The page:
I don't say that lightly. Yes, there were a lot of people there. Yes, there were great presenters. Yes, the exhibtors had products and services that would help any genealogist. But there were other factors at play that made this a great experience.
Here's what I liked that you might want to consider if you are planning, and you should, to go to the FGS 2012 conference in Alabama.
exhibitors. There were books vendors (yay!) and all kinds of libraries, archives and societies. There were new exhibitors including Catalyst Consulting, Accessible Archives, PhotoTree and HistoryGeo. And of course there were plenty of old favorites like RootsMagic, Family Tree Magazine, Family Chronicle, APG, NGS, National Institute for Genealogical Studies and more. Overall, a great vendor hall with information, services, and products.
Recorded Presentations. Let's face it, even those of us who get to go to the conference aren't able to go to all of the presentations we want to. That's the great thing about having recordings available. It's ok if there are two presentations you want to hear at the same time or that you felt ill and went to your hotel or you overslept. Recordings have the added bonus of allowing you to listen to presentations over and over again. Something that can help you absorb the information in your long term (or longer term) memory.
Didn't get to go to the conference? No problem, just order the recordings that interest you. To peruse the available recordings made at FGS 2011 see the website for Fleetwood Onsite Conference Recording. Recordings are available on a CD or as a MP3 file.
I'm a big believer in buying conference recordings and I use them in my continuing genealogical education.
There was lots to do. There was so much one could do at the FGS conference. Presentations, luncheons, tours, live radio shows and even GenSpiration sessions that allowed participants to hold impromptu discussions on genealogical topics. Anyone could lead/moderate one of these discussions and it is a good way to get together and delve more into a topic. Official FGS blogger, Amy Coffin held a GenSpiration session and discusses it here.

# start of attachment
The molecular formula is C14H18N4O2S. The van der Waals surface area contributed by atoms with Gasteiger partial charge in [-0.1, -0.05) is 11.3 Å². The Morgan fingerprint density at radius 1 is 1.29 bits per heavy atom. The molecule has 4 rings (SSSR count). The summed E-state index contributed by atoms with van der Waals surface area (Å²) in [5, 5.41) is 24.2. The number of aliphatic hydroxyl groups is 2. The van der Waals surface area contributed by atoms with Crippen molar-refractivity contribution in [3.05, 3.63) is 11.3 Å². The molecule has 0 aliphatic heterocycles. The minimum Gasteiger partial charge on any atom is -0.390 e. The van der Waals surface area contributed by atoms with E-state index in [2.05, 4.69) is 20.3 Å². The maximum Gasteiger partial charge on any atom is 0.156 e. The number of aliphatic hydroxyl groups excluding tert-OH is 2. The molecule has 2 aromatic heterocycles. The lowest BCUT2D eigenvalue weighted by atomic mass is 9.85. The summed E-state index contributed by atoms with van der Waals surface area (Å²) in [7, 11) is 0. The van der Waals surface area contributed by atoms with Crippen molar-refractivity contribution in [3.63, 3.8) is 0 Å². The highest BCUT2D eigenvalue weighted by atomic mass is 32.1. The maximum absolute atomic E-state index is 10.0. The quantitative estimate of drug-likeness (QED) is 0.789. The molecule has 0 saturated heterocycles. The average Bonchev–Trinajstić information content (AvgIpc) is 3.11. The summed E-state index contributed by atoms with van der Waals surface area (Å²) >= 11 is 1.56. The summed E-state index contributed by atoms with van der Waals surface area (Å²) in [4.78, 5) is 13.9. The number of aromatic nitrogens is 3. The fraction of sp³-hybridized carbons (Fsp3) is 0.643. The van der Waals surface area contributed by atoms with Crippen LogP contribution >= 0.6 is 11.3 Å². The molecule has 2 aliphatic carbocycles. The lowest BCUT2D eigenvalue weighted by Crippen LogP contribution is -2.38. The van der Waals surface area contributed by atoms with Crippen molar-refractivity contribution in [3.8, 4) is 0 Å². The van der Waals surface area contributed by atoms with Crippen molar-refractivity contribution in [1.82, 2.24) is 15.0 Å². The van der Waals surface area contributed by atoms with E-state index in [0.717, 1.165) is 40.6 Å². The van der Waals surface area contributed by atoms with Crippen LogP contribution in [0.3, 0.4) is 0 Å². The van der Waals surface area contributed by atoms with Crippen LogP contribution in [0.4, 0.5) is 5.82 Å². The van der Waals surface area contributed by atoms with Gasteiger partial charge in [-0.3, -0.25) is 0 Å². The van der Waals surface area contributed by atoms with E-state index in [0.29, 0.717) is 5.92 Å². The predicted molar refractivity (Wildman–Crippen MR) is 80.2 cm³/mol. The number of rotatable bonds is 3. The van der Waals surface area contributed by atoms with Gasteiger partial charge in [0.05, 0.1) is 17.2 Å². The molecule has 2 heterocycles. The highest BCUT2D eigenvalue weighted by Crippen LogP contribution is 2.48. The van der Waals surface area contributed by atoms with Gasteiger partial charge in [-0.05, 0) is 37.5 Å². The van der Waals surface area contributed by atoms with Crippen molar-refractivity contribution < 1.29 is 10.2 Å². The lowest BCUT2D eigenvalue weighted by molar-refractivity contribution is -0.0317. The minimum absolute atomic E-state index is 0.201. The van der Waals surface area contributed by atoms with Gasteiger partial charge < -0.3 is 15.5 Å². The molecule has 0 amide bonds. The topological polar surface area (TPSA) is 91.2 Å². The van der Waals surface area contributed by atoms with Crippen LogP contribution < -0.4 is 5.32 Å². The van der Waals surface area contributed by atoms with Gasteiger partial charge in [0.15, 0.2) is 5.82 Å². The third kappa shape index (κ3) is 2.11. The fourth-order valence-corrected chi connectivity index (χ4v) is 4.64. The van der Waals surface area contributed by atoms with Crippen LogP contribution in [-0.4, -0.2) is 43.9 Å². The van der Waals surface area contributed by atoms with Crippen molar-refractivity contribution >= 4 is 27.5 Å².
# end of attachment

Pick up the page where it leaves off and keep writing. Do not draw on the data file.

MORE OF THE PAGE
There were other extras that were nice including the Cyber Cafe made possible by RootsMagic that included computers and printers for printing out handouts, checking email and surfing the web. There was even some couches for those who need a minute to sit down and chat with other conference participants.
When you go to a conference, budget some extra days to either play tourist or to research. We had added an additional two days to see the sites and they didn't disappoint. There were also numerous research opportunities that were available. It's easier to take advantage of these opportunities when you are already there than to say "well, I will do it one day...."
Do your homework in advance of the conference by calling the convention and visitor's bureau. They can tell you about local restaurants, discounts to attractions and other insider info. They will even send you maps and other brochures. A special thanks to the Springfield Convention and Visitors Bureau who helped me with directions and information.
I also found out later that Springfield has made other important food contributions including being the home of where corn dogs were first served on a stick. Unfortunately, I only found out about The Cozy Dog and it's role in hot dog history when I got home.
In Conclusion. So what would I change about the conference? Really, nothing. I think the conference organizers did a fabulous job. Things were well done and it looked like everyone had a great conference experience. A lot of work goes on before a conference happens from staff to volunteers to local groups. Conferences are a lot of hard work and I appreciate everything that was done.
I think my only enhancement suggestion is to help those who are overwhelmed with all the information they have heard in presentations. Have a room with a genealogy video/videos playing on a loop where people can sit, relax, still learn about genealogy but chill for a bit. Hey, there can even be popcorn. Maybe this would be something FamilySearch can sponsor and use some of their research courses or other videos. (hint, hint).
Yes, a conference is an all around experience. Of course it's an important time to network, learn and discover but it is also a time to explore new places, foods and sights.